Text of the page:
East Carolina has no one to blame but itself for all the opposing receivers it has left wide open, its inability to run the ball and most of the other self-inflicted wounds it has suffered during the first three games of the 2017 football season.
But in a statement of how bad things are going for the Pirates, they can’t even catch a break with the things that are out of their control.
That became painfully evident last week when the American Athletic Conference adjusted the schedules of several schools to make up for postponements caused by Hurricane Irma. Now instead of coming up on a strategically-timed and badly-needed bye week, coach Scottie Montgomery and his wounded team will be heading to East Hartford for an AAC game against Connecticut on Sunday.
In one sense, the change could turned out to be advantageous in that ECU will now begin its league schedule against the team picked to finish last in the East instead of South Florida, the team that was the unanimous choice to win the division.
The Pirates will still play USF at Dowdy-Ficklen Stadium on Sept. 30.
While their chances of actually winning a game and getting off to a 1-0 start in the conference are much more realistic against the rebuilding Huskies than the 21st-ranked Bulls, the mid-season schedule change presents ECU far more disadvantages than advantages.
Most of them deal with the Pirates’ readiness to play, no matter what the opponent.
There’s a reason Montgomery was so excited when he learned about his team’s early week off. He made specific mention of it back on media day in August when asked what he learned most about his rookie season.
“The best thing that happened to us last year was for me to be able to see what it’s like to have to go play N.C. State, South Carolina, Virginia Tech (in consecutive weeks),” he said. “Right then, immediately, I knew what it was going to take for us to do what was most important to us, the AAC title.
“There was a lot that came through some of those games that we just couldn’t get guys back and every time we tried to get them back they weren’t quite ready.”
Having a bye in Week 4, immediately following physically demanding nonconference tests against West Virginia and Virginia Tech, had the Pirates set up perfectly to get rested and healthy for the start of conference play.
Instead they’ll head to UConn uncertain of the status of nearly their entire secondary with Tim Irvin, Korrin Wiggins and Devon Sutton all limping off the field with injuries suffered during Saturday’s 64-17 pounding at the hands of the Hokies and another defensive back — Colby Gore — still involved in ECU’s concussion protocol.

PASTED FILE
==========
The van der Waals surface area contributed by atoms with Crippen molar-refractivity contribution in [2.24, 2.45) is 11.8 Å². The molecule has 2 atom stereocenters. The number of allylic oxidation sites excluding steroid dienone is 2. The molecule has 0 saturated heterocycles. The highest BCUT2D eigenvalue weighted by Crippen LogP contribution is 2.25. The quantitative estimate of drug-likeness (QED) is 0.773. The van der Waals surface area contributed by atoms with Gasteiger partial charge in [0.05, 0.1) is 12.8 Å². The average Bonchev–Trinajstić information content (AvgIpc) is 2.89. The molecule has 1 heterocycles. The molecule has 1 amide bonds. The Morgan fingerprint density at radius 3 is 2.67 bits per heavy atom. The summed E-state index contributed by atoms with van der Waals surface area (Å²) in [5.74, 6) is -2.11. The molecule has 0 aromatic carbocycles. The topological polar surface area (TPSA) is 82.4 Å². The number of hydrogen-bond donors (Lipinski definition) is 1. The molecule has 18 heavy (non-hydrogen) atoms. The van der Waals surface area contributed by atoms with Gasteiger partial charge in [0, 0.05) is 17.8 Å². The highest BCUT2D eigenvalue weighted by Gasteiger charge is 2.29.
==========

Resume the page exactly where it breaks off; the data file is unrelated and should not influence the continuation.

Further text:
Quarterback Thomas Sirk, who was also in the concussion protocol, figures to be available for Sunday’s game, which is being played on Sunday not Saturday because of stadium availability. But according to Montgomery, he’s already been adversely affected by the schedule change.
“The schedule change had a little bit to do with it,” the coach said after holding Sirk out against Virginia Tech as a precaution, a fact that turned out to be relevant because of starter Gardner Minshew’s struggles over the final three quarters.
“If we’d have had a two-week deal, he might have played. As soon as I heard that the potential of getting dinged would hurt him even worse, that changed things a little bit.”
It was the prudent move.
Better to have a healthy Sirk available for a game that, theoretically, represents a fresh start than one in which the Pirates probably weren’t going to win anyway because of the way their defense was giving up points.
As “difficult” as things have been to this point, to quote a term used by chancellor Cecil Staton this week in his appeal to ECU fans, things won’t look quite so bad if the Pirates can beat UConn and find themselves perched atop the division standings for at least a week.
That may not happen and even if it does, the prosperity isn’t likely to last long.
But why rush things?
There’s plenty enough time left in the season for anger, angst and the calling for people’s jobs if the team doesn’t start to show improvement and the losses keep mounting. Until then, why not cling to a little hope while there’s still a little hope on which to cling?